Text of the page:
The Isle of Whithorn Agricultural History

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Baling Hay near the Isle of Whithorn
The Isle of Whithorn

The Isle of Whithorn

The Farms

There are four farms immediately surrounding the village, Cutreoch, Boyach, Stannock and Isle Farm. From the farm names, it would appear that the settlements date from early times. Isle Farm was obviously named after the village; Cutreoch may well come from a mix of Britonic/ Gaelic and mean “cold cottage”.

Boyach (originally Buyoch ) - yellow field (possibly because of the yellow whins [gorse] which grow around the farm). Stannock possibly meant stone house but interestingly was previously known as Stennock Corbett and part of Stennock Balconnell. (One wonders if the ruins at the back of the farm were originally a separate holding).

The ownership of farms is interesting too. We all knew that the church, through the large presence in Whithorn, was a force in the area, but it is surprising to discover that most of the farms in the Machars belonged to the church in the 16th century. Boyach and Cutreoch, along with Morrach and Tonderghie belonged to Dundrennan Abbey, while Stannock; Prestrie; Arbrack; Sheddock and Cutcloy belonged to Whithorn Priory. They were then sold to successive large, wealthy landowners such as the Stewarts, Houstons, Vaus and Stairs.

In 1878, it appears Isle Farm, along with Bysbie and the Mill, were on the Physgill estate of the Earl of Galloway. Stannock and Falhar (see later) had been bought by the Earl of Stair from the Earl of Galloway in 1874. Cutreoch was on the Castlewigg estate and Boyach on the Tonderghie estate. From Slaters directory of 1893, the farmers were noted as Cutreoch - John G Martin; Boyach - Alexander Donnan (along with High Ersock); Stannock - Ivie McIlwraith; Falhar - Jane Douglas; Isle Farm - William B Waugh, and also Isle Farm - Agnes & Alex. Fraser. One can only assume that one farmed Isle Farm as we now know it, and the other at Isle Croft (the sheds on the side of the Garlieston road just outside the village which is now a part of Isle Farm.). Falhar too has disappeared. It was sold by Stannock in 1946 to Lindsay of Low Mains. After the house was burnt down in 1950’s it was bought by the Vances of Portyerrock and amalgamated into that farm.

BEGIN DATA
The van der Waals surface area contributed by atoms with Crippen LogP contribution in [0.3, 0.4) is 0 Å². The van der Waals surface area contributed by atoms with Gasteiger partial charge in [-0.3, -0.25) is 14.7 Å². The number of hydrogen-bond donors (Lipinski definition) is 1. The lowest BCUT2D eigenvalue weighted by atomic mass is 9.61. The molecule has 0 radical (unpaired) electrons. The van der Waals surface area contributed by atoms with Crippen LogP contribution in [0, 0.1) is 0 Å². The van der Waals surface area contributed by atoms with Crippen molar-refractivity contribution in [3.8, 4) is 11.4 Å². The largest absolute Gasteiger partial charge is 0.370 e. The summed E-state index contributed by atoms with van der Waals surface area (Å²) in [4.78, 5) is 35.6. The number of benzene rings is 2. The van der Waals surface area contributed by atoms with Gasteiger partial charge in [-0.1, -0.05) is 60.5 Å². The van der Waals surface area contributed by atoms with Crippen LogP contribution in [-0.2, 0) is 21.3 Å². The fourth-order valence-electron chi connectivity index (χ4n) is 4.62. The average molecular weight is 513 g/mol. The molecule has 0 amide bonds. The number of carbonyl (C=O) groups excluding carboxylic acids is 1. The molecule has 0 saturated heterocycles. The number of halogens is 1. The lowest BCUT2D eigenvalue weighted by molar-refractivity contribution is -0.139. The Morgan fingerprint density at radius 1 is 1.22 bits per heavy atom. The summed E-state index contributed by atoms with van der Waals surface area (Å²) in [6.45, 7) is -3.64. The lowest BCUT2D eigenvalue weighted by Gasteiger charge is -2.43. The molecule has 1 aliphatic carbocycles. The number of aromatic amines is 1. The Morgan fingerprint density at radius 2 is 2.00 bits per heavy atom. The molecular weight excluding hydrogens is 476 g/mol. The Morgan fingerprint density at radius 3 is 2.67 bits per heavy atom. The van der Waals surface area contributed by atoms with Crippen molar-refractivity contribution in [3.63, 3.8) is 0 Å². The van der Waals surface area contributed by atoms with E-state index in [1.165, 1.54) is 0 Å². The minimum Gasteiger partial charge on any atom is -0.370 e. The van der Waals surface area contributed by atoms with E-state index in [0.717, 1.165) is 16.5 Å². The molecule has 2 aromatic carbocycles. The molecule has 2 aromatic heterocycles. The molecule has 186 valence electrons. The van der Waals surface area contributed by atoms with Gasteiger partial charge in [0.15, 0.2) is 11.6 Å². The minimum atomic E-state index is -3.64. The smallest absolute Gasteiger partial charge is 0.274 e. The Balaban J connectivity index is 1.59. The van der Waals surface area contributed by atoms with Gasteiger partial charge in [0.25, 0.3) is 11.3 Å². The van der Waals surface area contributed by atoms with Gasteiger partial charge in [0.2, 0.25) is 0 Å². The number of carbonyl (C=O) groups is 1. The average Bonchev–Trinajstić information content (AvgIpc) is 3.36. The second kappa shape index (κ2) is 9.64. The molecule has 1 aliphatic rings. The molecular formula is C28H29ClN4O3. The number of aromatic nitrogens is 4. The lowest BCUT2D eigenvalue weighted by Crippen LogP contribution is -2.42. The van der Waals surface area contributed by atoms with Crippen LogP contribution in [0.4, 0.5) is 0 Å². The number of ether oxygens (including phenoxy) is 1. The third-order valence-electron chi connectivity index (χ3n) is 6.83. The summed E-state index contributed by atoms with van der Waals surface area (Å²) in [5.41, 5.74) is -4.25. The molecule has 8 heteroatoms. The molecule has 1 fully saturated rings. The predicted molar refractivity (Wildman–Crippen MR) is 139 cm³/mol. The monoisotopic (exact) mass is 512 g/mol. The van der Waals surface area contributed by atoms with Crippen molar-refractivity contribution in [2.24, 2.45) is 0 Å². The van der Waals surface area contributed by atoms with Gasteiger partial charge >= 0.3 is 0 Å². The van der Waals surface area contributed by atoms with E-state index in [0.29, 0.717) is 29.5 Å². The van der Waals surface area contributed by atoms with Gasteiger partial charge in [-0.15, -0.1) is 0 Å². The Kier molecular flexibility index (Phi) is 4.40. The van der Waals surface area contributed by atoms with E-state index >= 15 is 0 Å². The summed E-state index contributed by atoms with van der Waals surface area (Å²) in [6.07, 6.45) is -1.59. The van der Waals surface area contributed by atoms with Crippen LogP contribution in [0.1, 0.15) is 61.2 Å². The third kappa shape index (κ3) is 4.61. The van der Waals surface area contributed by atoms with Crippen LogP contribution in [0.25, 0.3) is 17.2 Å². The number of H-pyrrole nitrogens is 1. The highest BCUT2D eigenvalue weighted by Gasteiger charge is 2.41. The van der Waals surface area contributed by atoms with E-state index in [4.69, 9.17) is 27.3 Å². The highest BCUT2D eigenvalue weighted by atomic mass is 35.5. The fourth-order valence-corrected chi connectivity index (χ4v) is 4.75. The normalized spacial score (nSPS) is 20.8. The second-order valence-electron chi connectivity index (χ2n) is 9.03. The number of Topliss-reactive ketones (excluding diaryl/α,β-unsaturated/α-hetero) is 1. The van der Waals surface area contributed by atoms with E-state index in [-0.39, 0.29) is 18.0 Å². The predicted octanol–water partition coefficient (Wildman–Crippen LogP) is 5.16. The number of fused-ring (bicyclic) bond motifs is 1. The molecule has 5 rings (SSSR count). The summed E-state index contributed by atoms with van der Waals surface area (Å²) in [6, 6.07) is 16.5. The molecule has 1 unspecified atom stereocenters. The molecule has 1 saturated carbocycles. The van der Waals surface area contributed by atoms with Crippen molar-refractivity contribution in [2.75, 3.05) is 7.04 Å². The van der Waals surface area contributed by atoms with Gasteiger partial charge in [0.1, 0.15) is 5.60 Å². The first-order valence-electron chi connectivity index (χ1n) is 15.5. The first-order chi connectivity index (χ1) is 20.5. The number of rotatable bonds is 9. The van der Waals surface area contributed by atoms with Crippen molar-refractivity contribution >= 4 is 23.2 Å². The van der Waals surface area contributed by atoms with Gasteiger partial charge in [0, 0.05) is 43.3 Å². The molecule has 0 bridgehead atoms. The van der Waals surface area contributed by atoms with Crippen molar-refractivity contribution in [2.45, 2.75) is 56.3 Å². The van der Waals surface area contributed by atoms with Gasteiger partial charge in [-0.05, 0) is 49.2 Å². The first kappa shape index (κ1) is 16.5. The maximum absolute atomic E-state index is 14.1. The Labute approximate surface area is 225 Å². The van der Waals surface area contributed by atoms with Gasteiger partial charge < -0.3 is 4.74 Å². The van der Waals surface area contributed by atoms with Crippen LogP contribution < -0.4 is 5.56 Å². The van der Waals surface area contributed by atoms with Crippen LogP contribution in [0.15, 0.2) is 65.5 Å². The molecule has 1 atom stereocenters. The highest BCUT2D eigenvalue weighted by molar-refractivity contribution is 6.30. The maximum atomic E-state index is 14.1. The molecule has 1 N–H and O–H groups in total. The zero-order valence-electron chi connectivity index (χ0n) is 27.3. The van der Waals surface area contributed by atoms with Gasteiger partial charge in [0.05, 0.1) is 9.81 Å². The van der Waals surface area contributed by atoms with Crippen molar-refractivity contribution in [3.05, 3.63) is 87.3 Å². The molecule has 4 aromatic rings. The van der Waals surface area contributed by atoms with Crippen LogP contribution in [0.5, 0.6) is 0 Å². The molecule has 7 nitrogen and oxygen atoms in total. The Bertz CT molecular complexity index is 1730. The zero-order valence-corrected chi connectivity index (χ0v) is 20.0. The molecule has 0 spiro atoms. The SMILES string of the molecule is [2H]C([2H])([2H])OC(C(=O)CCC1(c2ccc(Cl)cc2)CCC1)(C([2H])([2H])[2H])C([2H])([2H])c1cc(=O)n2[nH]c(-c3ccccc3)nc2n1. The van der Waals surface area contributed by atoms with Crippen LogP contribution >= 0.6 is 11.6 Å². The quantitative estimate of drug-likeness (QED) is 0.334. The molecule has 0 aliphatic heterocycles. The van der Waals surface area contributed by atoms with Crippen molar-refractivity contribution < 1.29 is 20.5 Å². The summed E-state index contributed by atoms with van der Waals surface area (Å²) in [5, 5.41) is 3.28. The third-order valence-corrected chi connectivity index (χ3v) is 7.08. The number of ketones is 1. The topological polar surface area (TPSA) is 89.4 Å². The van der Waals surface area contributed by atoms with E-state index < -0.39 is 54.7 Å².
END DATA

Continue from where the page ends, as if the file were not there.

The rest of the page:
Cutreoch was farmed by Bill Brown (who also owned Morrach), then a Miss Clark and, for a short time, Jim Young, before being sold to Robin Simpson, the present occupant. Mrs Palmer was in Boyach and Sidney Cummings followed, before being taken over by Eben Brown (of Drummorral) in 1943, the present farmer being his grandson, David. Stannock is still in the hands of the McIlwraith family, but Isle Farm is currently farmed by Tom Forsyth who bought it from Hugh Watson around 1970, having been previously owned by Bobby Cummings.

Mention should be made too of the land within the village. This mainly belonged to the miller of Bysbie Mill, James Alexander (grandfather of John Scoular), who lived in what is now the post office. His farm buildings were on the site of the new house (aptly named Millers Byre); his boat shed and slipway at Donegal - the Millers Port, and his pigsties opposite his house were next to the burn allowing him to feed live eels to his pigs - a treat they seemed to thoroughly enjoy.

It is often noted by strangers the quantity and quality of “dry-stane dykes” - walls built of stones which surround much of our farm land. This area has always had a number of excellent craftsmen in this art. They say a good dyker never puts a stone down once he has lifted it, he always finds it a home! Fortunately it is a trade that is still attracting young men and so we hope our dykes will provide both security and shelter for our stock for generations to come!


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